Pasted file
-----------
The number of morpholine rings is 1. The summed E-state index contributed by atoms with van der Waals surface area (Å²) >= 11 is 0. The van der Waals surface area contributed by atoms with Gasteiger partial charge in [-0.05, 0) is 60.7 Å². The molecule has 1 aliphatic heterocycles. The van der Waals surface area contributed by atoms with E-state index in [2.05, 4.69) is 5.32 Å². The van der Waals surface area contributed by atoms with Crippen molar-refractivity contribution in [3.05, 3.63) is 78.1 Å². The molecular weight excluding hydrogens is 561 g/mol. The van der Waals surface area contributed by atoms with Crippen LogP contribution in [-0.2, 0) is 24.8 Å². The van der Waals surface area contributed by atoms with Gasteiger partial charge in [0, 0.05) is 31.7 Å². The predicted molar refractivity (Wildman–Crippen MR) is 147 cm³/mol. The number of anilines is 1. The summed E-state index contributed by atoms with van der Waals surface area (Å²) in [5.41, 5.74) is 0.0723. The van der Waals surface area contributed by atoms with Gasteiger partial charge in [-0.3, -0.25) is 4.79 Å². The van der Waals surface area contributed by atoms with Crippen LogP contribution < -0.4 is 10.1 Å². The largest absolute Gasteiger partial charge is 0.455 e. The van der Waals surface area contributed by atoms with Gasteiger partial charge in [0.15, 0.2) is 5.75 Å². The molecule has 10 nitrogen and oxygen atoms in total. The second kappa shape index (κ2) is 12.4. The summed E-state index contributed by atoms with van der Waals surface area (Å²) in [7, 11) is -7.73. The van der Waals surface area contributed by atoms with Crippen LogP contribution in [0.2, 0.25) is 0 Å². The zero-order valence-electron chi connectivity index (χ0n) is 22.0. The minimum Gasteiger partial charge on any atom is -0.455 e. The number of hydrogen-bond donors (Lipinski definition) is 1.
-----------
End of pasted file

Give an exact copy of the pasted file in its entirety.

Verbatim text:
The number of morpholine rings is 1. The summed E-state index contributed by atoms with van der Waals surface area (Å²) >= 11 is 0. The van der Waals surface area contributed by atoms with Gasteiger partial charge in [-0.05, 0) is 60.7 Å². The molecule has 1 aliphatic heterocycles. The van der Waals surface area contributed by atoms with E-state index in [2.05, 4.69) is 5.32 Å². The van der Waals surface area contributed by atoms with Crippen molar-refractivity contribution in [3.05, 3.63) is 78.1 Å². The molecular weight excluding hydrogens is 561 g/mol. The van der Waals surface area contributed by atoms with Crippen LogP contribution in [-0.2, 0) is 24.8 Å². The van der Waals surface area contributed by atoms with Gasteiger partial charge in [0, 0.05) is 31.7 Å². The predicted molar refractivity (Wildman–Crippen MR) is 147 cm³/mol. The number of anilines is 1. The summed E-state index contributed by atoms with van der Waals surface area (Å²) in [5.41, 5.74) is 0.0723. The van der Waals surface area contributed by atoms with Gasteiger partial charge in [-0.3, -0.25) is 4.79 Å². The van der Waals surface area contributed by atoms with Crippen LogP contribution < -0.4 is 10.1 Å². The largest absolute Gasteiger partial charge is 0.455 e. The van der Waals surface area contributed by atoms with Gasteiger partial charge in [0.15, 0.2) is 5.75 Å². The molecule has 10 nitrogen and oxygen atoms in total. The second kappa shape index (κ2) is 12.4. The summed E-state index contributed by atoms with van der Waals surface area (Å²) in [7, 11) is -7.73. The van der Waals surface area contributed by atoms with Crippen LogP contribution in [0.2, 0.25) is 0 Å². The zero-order valence-electron chi connectivity index (χ0n) is 22.0. The minimum Gasteiger partial charge on any atom is -0.455 e. The number of hydrogen-bond donors (Lipinski definition) is 1.